* "Ahaz" -Ahaz (736-728 B.C.) was not a godly king. Even from a human and historical point of view he was not a good king. Ahaz, whose name means “he has grasped,” was the son and successor of Jotham as king of Judah and the father of Hezekiah. Ahaz participated in the most monstrous of idolatrous practices (2 Kings 16:3). Isaiah gave counsel to Ahaz during the Syro-Ephraimitic crisis, when Rezin, king of Syria, and Pekah, king of Israel, joined forces to attack Jerusalem. The prophet Oded rescued some captives from Israel (2 Chron. 28). Ahaz refused the prophet's advice and appealed for help to Tiglath-pileser III of Assyria (Isa. 7). That appeal and the resulting entanglement had unfortunate results religiously and politically in that Ahaz surrendered to Assyrian domination. He even placed an altar made from a Syrian model in the Temple (2 Kings 16:11). Ahaz suffered the final humiliation of not being buried in the royal tombs (2 Chron. 28:15).

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>Find on a map Israel, Judah, Assyria, Aram, Egypt, and later, the Babylonian Empire. What was Israel's and Judah's situation in the geographical and political world picture?

* Israel and Judah were surrounded by powerful enemies at the start of Isaiah's ministry. Israel, the northern kingdom fell in the middle of his ministry to Assyria and were exiled there. Shortly after this in 701 B.C. Judah was attacked and lost land to Assyria. Jerusalem, however, was spared.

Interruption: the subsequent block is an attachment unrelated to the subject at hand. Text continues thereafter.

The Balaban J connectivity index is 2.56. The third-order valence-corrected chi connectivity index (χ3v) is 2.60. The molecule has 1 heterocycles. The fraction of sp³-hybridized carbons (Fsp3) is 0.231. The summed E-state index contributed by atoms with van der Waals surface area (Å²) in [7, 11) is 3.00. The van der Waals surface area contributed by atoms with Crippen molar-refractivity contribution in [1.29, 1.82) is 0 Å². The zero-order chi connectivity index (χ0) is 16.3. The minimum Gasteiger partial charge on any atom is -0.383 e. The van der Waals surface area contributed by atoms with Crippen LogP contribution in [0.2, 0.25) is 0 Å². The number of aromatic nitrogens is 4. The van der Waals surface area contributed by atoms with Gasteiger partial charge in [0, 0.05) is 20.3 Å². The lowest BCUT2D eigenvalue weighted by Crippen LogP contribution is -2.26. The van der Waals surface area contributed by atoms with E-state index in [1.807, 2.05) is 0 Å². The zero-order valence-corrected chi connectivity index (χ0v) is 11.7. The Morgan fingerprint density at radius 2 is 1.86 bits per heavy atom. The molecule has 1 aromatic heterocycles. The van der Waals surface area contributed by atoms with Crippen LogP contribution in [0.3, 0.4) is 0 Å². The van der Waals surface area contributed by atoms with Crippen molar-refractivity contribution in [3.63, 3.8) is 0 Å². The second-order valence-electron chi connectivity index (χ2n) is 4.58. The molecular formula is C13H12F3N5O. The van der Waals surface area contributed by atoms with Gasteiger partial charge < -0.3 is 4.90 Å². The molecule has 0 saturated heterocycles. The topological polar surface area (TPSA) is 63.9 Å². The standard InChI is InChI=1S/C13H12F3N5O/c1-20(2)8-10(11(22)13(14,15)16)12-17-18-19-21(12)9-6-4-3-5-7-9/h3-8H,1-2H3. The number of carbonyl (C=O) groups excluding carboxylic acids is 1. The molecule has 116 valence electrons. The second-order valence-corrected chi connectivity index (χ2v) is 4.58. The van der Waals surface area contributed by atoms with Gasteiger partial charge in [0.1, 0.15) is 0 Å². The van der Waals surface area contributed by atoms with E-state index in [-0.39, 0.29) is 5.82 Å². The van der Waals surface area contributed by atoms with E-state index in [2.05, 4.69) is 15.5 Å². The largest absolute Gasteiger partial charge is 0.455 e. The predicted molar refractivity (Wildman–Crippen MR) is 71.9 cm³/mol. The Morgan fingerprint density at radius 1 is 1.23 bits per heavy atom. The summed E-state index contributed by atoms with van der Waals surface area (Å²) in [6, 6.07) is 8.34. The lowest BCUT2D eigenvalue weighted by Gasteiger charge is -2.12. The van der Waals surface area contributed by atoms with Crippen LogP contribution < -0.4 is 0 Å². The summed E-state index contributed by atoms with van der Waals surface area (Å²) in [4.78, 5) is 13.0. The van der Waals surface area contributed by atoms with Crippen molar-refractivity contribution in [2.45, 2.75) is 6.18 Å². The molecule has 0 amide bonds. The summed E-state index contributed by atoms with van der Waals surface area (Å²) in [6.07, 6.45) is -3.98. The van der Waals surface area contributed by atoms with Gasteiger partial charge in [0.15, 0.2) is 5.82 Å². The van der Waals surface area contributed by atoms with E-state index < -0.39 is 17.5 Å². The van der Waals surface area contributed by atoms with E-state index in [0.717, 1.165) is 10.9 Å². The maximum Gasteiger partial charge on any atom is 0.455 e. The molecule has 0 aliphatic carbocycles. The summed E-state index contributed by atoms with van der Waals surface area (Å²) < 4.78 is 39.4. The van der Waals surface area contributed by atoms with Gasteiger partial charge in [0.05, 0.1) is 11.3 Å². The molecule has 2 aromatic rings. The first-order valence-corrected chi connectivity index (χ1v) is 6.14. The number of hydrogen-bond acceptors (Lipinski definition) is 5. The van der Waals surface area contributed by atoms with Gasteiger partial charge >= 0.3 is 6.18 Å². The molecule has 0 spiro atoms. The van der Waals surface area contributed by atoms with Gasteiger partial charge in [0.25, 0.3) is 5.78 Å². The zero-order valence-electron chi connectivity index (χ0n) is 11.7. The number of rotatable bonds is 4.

* Originally Israel was established between the Mediterranean eastern shore and the Arabian desert. The Jordan river was in the middle of the country flowing from the Sea of Galilee to the Dead Sea. Before Isaiah's time Israel had split into two kingdoms. The northern kingdom, containing most of the twelve original tribes retained the name Israel. The southern kingdom was named Judah. Isaiah lived in Jerusalem which is in Judah.

* Assyria was to the north of Israel. They were the super power of Isaiah's early ministry.

* Aram was the the east-south east of Judah. They too were a very powerful nation.

* Egypt is the the south-south west of Judah. They too were a super power during Isaiah's early ministry.

* The Babylonian Empire conquered Assyria in the middle of Isaiah's ministry. After Isaiah died Babylon conquered Israel, Judah, Aram and Egypt.

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>2. What is the first indictment from the Lord upon Judah which Isaiah shouts to the heavens and the earth? (2)

* Isaiah 1:2 "Hear, O heavens! Listen, O earth! For the LORD has spoken: "I reared children and brought them up, but they have rebelled against me."